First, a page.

13. Mandy Moore-I Wanna Be With You    (unchanged)      buy it!
    The title track from Moore's I Wanna Be With You CD shows her to be even blander than her young female competition. I Wanna Be With You is a pretty wimpy, treacly ballad that uses strings and other lulling effects to create a smooth sound. Moore's vocals are pleasant but light and breathy as she sings about being head over heels over a boy. Girls with crushes will undoubtedly relate to Moore singing about not being able to think of "anything but you" and being happy for whatever attention he'll give her.

  14. Destiny's Child-Jumpin' Jumpin'    (up 5 positions)      buy it!
    Destiny's Child's Writing's On The Wall CD has produced a ton of R & B hits. Jumpin' Jumpin' is their second big pop hit after Say My Name. I found Say My Name repetitive and draggy. Jumpin' Jumpin' is considerably more lively. It has a nonstop, frantic energy with a good, crisp beat and staccato keyboard notes underlining the vocals. Jumpin' Jumpin' is hardly weighty but it has a positive feel to go with its lyrics inviting men and women to leave their partners for a night and go to a happening club.

  15. Toni Braxton-He Wasn't Man Enough    (up 5 positions)      buy it!
    Toni Braxton has had most of her success with big ballads. The first hit single from The Heat, Braxton's first CD in four years, is an attempt to show that she's kept up with the times. He Wasn't Man Enough is a sleek dance song with a good, light groove. But it isn't the best showcase for Braxton's vocal talents. She's stuck in a low, mannered tone. The song does do a good job of weaving her voice with more energetic backing vocals. He Wasn't Man Enough is basically the musical version of a catfight. Songwriter/producer Rodney Jerkins makes Braxton seem pretty nasty. The lyric quickly makes the point that Braxton's old flame's new girl doesn't have to worry that Braxton is still interested since she let him go. Braxton's dis of the guy is so harsh that it makes her look bad as she repeatedly sings that he begged her to stay.

  16. Blink 182-Adam's Song    (down 2 positions)      buy it!
    Just when you thought Blink 182 were only dopey, if fun, rockers, the poignant third single from Enema of the State shows they've got some smarts. Tom DeLonge plays an innocent young man looking back at his life after his impulsive suicide. Like all the band's music, Adam's Song still rocks. But it has a more restrained and fully produced sound. As usual, the closest comparison is Green Day, who similarly broadened their sound with Time Of Your Life but Adam's Song has its own simple, distinctive sound.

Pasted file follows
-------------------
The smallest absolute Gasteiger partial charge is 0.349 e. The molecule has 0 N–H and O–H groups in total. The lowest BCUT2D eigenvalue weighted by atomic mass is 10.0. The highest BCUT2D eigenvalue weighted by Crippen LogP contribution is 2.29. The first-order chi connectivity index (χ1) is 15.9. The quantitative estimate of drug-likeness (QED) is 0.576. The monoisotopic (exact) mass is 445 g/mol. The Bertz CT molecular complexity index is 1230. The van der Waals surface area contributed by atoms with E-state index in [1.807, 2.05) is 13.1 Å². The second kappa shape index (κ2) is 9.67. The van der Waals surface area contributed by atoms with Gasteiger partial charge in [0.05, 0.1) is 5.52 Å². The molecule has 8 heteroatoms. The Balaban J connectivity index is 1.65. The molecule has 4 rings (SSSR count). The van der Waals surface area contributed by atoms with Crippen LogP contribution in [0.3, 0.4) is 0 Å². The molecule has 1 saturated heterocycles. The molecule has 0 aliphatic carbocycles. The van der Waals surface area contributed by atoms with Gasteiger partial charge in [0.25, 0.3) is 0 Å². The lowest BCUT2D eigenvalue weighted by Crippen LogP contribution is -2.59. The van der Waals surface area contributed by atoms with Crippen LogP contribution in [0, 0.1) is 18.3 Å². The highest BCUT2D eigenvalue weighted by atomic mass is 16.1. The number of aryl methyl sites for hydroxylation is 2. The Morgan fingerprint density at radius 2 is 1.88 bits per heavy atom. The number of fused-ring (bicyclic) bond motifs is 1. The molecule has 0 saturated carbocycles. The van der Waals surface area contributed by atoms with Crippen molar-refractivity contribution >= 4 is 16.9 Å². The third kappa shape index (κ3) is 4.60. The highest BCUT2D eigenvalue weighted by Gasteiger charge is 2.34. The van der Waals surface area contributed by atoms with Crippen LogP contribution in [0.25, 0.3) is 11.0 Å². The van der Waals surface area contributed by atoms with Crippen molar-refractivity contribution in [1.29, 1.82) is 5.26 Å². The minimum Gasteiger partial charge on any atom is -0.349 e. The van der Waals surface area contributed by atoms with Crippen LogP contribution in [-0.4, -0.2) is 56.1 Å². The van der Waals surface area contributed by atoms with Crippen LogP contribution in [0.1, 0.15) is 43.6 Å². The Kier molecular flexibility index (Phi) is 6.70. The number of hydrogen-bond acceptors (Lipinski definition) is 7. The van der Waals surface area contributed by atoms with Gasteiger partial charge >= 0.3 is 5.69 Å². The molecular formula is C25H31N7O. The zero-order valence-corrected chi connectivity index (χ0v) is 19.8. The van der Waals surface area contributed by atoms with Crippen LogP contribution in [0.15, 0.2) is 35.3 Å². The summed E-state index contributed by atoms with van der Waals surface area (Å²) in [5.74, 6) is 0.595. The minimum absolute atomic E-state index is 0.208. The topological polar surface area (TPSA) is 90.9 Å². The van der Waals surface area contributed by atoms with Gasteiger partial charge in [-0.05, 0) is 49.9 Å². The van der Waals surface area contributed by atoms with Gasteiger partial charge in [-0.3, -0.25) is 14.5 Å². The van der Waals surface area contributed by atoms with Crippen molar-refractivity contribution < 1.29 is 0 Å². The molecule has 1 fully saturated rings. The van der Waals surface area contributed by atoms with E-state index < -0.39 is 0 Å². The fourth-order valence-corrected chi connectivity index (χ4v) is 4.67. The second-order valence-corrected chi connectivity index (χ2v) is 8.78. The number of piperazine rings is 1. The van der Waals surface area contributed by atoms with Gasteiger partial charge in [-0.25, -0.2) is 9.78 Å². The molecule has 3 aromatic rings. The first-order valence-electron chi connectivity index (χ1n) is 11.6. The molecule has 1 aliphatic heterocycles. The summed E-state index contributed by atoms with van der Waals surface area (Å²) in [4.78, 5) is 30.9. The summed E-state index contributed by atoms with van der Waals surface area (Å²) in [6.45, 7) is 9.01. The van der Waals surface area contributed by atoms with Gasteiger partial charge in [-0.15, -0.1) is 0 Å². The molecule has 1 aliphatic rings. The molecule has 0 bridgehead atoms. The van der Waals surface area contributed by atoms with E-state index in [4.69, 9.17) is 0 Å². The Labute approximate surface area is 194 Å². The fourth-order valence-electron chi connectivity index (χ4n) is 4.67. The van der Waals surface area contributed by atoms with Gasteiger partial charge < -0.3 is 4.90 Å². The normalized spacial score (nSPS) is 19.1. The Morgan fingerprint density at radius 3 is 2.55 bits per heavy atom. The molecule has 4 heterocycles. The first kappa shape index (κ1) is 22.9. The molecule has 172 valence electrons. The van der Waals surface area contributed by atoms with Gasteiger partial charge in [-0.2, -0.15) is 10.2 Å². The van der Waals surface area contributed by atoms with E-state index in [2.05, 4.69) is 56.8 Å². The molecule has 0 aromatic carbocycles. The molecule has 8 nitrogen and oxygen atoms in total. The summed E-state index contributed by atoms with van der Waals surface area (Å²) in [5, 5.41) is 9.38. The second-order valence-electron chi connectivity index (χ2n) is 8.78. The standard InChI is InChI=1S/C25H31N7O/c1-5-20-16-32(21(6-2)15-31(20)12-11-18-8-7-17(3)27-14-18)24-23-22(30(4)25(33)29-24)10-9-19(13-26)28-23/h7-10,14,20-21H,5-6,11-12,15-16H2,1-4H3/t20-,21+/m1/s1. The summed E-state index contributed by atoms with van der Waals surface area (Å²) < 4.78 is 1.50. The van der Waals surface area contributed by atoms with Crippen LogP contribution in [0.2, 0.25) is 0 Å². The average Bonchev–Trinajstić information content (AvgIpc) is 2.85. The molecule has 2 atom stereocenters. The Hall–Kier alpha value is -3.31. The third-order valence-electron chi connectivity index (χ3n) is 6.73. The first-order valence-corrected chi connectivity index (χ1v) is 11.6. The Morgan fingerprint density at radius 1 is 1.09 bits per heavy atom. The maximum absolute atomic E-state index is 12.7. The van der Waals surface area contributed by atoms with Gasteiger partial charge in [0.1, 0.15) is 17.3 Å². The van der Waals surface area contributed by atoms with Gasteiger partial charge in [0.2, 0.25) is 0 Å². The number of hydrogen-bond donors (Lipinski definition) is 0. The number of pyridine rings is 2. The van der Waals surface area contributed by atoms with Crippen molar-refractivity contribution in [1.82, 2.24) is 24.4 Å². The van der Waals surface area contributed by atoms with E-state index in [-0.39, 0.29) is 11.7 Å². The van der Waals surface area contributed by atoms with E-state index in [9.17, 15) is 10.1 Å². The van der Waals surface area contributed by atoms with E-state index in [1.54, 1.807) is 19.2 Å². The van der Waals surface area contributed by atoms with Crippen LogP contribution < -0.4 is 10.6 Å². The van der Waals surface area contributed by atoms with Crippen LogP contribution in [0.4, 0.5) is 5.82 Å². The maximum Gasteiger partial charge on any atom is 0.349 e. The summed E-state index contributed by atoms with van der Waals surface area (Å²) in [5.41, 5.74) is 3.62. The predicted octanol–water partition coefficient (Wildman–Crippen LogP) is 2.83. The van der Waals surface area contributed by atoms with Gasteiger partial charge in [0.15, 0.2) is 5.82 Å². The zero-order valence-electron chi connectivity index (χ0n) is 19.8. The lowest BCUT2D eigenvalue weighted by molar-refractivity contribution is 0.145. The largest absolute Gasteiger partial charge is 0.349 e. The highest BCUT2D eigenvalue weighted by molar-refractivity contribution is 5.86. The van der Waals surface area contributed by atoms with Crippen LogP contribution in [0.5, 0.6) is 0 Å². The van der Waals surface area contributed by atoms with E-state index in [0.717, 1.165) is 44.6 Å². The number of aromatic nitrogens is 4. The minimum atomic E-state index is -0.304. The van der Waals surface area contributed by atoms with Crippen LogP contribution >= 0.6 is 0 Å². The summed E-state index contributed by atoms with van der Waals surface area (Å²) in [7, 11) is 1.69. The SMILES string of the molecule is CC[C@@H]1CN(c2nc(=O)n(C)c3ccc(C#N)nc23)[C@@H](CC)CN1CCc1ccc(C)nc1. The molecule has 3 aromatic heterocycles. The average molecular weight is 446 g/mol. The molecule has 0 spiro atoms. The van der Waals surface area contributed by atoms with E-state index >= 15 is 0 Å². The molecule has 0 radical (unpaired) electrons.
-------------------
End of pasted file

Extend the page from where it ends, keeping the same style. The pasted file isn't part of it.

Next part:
17. Phish-Heavy Things    (unchanged)      buy it!
    On the likably relaxed Heavy Things, from the Farmhouse CD, the band invites the Grateful Dead that have followed Phish for years. Trey Anastasio's vocals, singing about the things coming down on him and referring to women he's known, have a Garcia-like modesty and he finishes the song with a nice loose guitar solo. With good harmonies and keyboards, the skilled band creates a positive vibe.

  18. AC/DC-Satelite Blues    new to music chart      buy it!
    With its familiar crunchy guitar chords and piercingly shrieked vocals Satelite Blues, from the Stiff Upper Lip CD, finds AC/DC in their simple, classic mode. It's very similar to the band's popular songs like Hell's Bells and Dirty Deeds Done Dirt Cheap and their core fans probably don't mind. Angus and Malcolm Young's lyrics are as unsophisticated as ever as Brian Johnson sings about a woman who "make the place a jumping", "brings me to the boil" and "like to give it up some." They then apparently move on to complaints about a satelite dish that won't work.

  19. XTC-I'm The Man Who Murdered Love    (up 3 positions)      buy it!
    XTC's last CD, Apple Venus Vol.1, was a well made but very subdued record. Wasp Star(aka Apple Venus Vol.2) is considerably more fun and lively. I'm The Man Who Murdered Love is reminiscent of their cheeky, energetic rock songs Peter Pumpkinhead and Mayor of Simpleton. Despite its topic, Man Who Murdered Love is high spirited with a good, clear guitar line. Andy Partridge shows his ability to be simultaneously cynical and light hearted. He sings that he's doing a job for all humanity, assuring there'll be no more pain from broken hearts. He claims that, after a bad century, love begged to be put out of his misery.